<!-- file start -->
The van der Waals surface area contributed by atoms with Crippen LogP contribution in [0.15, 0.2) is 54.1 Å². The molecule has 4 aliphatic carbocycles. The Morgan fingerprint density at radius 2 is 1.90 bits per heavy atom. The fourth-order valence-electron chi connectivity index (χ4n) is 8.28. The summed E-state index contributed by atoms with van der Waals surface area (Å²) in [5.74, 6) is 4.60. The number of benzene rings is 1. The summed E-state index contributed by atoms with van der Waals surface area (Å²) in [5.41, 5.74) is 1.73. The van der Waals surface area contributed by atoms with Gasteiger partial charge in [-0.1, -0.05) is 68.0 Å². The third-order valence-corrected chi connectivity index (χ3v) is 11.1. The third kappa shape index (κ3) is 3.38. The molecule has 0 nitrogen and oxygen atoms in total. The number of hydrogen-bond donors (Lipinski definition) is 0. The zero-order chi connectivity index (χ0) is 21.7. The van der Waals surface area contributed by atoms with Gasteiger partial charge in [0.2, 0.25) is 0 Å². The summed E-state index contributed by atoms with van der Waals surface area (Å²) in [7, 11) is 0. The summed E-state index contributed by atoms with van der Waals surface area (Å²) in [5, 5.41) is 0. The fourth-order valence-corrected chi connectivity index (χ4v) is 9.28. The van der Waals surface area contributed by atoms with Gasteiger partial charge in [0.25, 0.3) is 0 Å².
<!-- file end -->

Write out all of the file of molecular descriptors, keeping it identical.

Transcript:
The van der Waals surface area contributed by atoms with Crippen LogP contribution in [0.15, 0.2) is 54.1 Å². The molecule has 4 aliphatic carbocycles. The Morgan fingerprint density at radius 2 is 1.90 bits per heavy atom. The fourth-order valence-electron chi connectivity index (χ4n) is 8.28. The summed E-state index contributed by atoms with van der Waals surface area (Å²) in [5.74, 6) is 4.60. The number of benzene rings is 1. The summed E-state index contributed by atoms with van der Waals surface area (Å²) in [5.41, 5.74) is 1.73. The van der Waals surface area contributed by atoms with Gasteiger partial charge in [-0.1, -0.05) is 68.0 Å². The third-order valence-corrected chi connectivity index (χ3v) is 11.1. The third kappa shape index (κ3) is 3.38. The molecule has 0 nitrogen and oxygen atoms in total. The number of hydrogen-bond donors (Lipinski definition) is 0. The zero-order chi connectivity index (χ0) is 21.7. The van der Waals surface area contributed by atoms with Gasteiger partial charge in [0.2, 0.25) is 0 Å². The summed E-state index contributed by atoms with van der Waals surface area (Å²) in [7, 11) is 0. The summed E-state index contributed by atoms with van der Waals surface area (Å²) in [5, 5.41) is 0. The fourth-order valence-corrected chi connectivity index (χ4v) is 9.28. The van der Waals surface area contributed by atoms with Gasteiger partial charge in [0.25, 0.3) is 0 Å².